Getting closer in my attempt to pre focus, but still not quite there. 1/1250 sec, f11, ISO 1250
Getting closer in my attempt to pre-focus, but still not quite there.
1/1250 sec, f11, ISO 1250
Success!!! 1/1250 sec, f11, ISO 1250
Success!!!
1/1250 sec, f11, ISO 1250
A pygmy kingfisher flies past while a laughing dove stops by for a drink. 1/1250 sec, f11, ISO 4000
A pygmy kingfisher flies past while a laughing dove stops by for a drink.
1/1250 sec, f11, ISO 4000

Striped Kingfisher

Like the giant kingfisher I posted a couple days ago, this is the token photo that I have of a striped kingfisher.  And actually, I didn’t even realize I had it until I started going through all my kingfisher photos and rating them; going back and forth between a couple photos, I finally spotted the difference between this and the brown hooded kingfisher (photos to follow on the weekend).  I don’t mind admitting a bit of a “duh” moment, and that it took me ages to spot the different species amongst my photos.  Honestly, I am just grateful I came home with so many photos, as at the start of my trip, it seemed the only kingfisher sightings I was going to have was as they flew away from me down a drainage line or up into the trees beyond the reach of my camera.

A striped kingfisher pauses long enough on a bare branch for me to snap a photo. 1/400sec, f5.6, ISO160
A striped kingfisher pauses long enough on a bare branch for me to snap a photo.
1/400sec, f5.6, ISO160

Giant Kingfisher

I spent some time going through my kingfisher photos today, and am very happy that I will have lots of shots of both the brown hooded kingfisher and the pygmy kingfisher to come in the following days and weeks.  Unfortunately, I only managed a single photo of the giant kingfisher, and while it isn’t a fantastic shot, I thought I would post it anyways, as I think the variety in size and colouration of the kingfishers is phenomenal, and it seemed wrong to leave this one out.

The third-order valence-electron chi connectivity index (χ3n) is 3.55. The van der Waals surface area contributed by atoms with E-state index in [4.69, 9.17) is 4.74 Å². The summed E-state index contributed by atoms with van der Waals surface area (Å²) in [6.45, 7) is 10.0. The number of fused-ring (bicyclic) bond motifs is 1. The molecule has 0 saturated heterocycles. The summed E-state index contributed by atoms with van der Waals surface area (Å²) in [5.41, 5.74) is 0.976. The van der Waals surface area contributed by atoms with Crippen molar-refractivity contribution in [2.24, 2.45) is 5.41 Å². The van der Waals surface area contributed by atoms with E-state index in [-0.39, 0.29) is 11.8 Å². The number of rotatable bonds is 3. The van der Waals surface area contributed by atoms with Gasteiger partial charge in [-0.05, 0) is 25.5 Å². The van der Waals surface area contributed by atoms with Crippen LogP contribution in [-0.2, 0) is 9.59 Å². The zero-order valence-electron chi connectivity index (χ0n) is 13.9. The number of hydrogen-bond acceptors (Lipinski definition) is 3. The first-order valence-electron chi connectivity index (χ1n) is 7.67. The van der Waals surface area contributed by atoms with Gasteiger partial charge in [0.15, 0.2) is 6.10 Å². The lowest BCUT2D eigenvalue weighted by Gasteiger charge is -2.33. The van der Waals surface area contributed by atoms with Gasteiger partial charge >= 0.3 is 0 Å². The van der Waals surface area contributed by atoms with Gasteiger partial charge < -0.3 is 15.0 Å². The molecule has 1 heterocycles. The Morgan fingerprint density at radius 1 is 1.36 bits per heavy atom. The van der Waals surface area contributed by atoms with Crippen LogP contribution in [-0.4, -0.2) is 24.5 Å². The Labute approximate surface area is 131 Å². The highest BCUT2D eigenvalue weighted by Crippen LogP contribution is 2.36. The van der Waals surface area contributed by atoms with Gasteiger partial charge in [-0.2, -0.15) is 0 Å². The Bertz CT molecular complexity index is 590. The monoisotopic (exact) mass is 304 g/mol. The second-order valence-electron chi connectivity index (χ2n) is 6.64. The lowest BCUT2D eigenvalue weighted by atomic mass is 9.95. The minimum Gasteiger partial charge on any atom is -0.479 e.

We spotted this kingfisher when we were crossing from the north to the south side of the river.  We briefly parked on the bridge to take some photos, but the kingfisher was at a fair distance to begin with, and after I managed only two photos, flew away.

A giant kingfisher perches in a tree above the Mkhuze River. 1/250sec, f5.6, ISO 1800
A giant kingfisher perches in a tree above the Mkhuze River.
1/250sec, f5.6, ISO 1800

Malachite Kingfisher

I’ll get this out of the way, right away. The following are no where near the best photographs I captured of kingfishers on my recent trip to South Africa. But, as anyone who has followed this blog for any length of time knows, I am always happy to share what I found to be an interesting capture, regardless of whether the photos end up great or not. It’s about the experience.